Naloxone hydrochloride kits — or Narcan kits for short — are helping the San Francisco Police Department (SFPD) stem an increase in opioid-related overdose deaths.
During the last five years, SFPD has partnered with the San Francisco Department of Public Health and the Harm Reduction Coalition’s Drug Overdose Prevention and Education (DOPE) Project to equip San Francisco police officers with the Narcan rescue kits.
“Narcan is proven to reverse the effects of an opioid overdose. When someone is experiencing an opioid overdose, time is a critical factor,” SFPD Public Information Officer Adam Lobsinger told Homeland Preparedness News. “Officers equipped with Narcan who can respond within minutes can be the difference between life and death.”
The SFPD in March 2015 launched the coordinated pilot program that put Narcan in SFPD vehicles patrolling the metropolitan area, Lobsinger said, and officers were trained on how to recognize life-threatening opioid overdoses from such drugs as heroin and prescription painkillers, as well as how to administer the intranasal Narcan as an antidote.
San Francisco police officers that first year successfully administered Narcan in three incidents. In 2016, officers successfully administered Narcan 21 times; 28 times in 2017; 74 times in 2018; and 135 times in 2019. So far, through July of this year, police officers have administered Narcan 148 times in the San Francisco metro area.
At the same time, though, increased opioid use has resulted in more overall overdose-induced deaths. For example, in 2018 there were 259 overdose deaths in San Francisco and 441 overdose deaths in 2019. Through September 2020, there have been 516 overdose deaths, according to the SFPD.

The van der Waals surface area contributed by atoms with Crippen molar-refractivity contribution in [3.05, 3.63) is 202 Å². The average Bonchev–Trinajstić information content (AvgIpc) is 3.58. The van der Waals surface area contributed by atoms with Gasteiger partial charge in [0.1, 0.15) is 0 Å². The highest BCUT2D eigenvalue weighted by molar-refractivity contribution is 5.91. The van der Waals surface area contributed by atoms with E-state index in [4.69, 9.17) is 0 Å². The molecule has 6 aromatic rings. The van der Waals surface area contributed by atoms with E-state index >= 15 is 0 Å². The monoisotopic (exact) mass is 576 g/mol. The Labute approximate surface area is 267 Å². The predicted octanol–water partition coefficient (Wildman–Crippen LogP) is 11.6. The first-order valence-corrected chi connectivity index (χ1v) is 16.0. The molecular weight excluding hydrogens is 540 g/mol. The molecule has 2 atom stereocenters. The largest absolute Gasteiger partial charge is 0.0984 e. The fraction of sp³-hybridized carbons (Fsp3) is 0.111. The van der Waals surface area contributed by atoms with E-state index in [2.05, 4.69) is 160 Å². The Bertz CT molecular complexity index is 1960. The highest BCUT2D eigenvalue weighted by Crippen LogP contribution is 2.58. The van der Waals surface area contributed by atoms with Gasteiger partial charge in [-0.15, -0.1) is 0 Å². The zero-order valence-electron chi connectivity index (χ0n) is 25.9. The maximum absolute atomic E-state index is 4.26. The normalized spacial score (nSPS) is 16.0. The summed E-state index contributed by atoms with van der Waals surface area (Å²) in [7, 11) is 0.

The San Francisco Department of Public Health (DPH) on Aug. 31 released data showing that “the very strong opioid fentanyl contributed to a sharp increase in overdose mortality in the city in 2019.”
“Though our city’s overdose death numbers have been steadily increasing since fentanyl became a staple in our street drug supply, it is because of the work of people who use drugs that more people survive their overdoses in San Francisco than pass away from them,” said DOPE Project Manager Kristen Marshall.
DPH funds expanded naloxone distribution and training through the DOPE Project, which in 2019 furnished more than 47,000 doses of injectable naloxone and more than 5,000 nasal naloxone kits in San Francisco. The DOPE Project also has trained more than 15,000 San Franciscans on how to identify and respond to overdoses.
While 441 San Franciscans were lost to overdose in 2019, community members were able to reverse at least 2,600 overdoses with naloxone, while San Francisco paramedics responded to nearly 2,000 overdose incidents in which naloxone was used, according to DPH.
“People who use drugs, people experiencing homelessness, and frontline harm reduction workers successfully reversed at least 2,600 overdoses in 2019 and more than 1,600 so far in 2020,” Marshall said. “Even during a pandemic, this community is saving lives and working to address the root causes of overdose like homelessness, poverty and systemic racism.”
SFPD’s Lobsinger added that prompt screening and assignment of 9-1-1 calls by the San Francisco Department of Emergency Management dispatchers and early intervention by SFPD officers equipped with Narcan kits, combined with skilled care and transport by paramedics to an emergency room, all increase the chances of survival for an overdose victim.
“The COVID-19 pandemic has had minimal impact on the Narcan program,” Lobsinder said. “Since the outbreak of the pandemic, officers are required to wear additional personal protective equipment to calls for service. Any increase in calls for service will see an increase in need of PPE. The SFPD has not experienced a shortage in PPE.”
Recognizing the success of the naloxone program, Lobsinger said it was expanded department-wide in April 2017, and all SFPD patrol vehicles now are equipped with Narcan kits.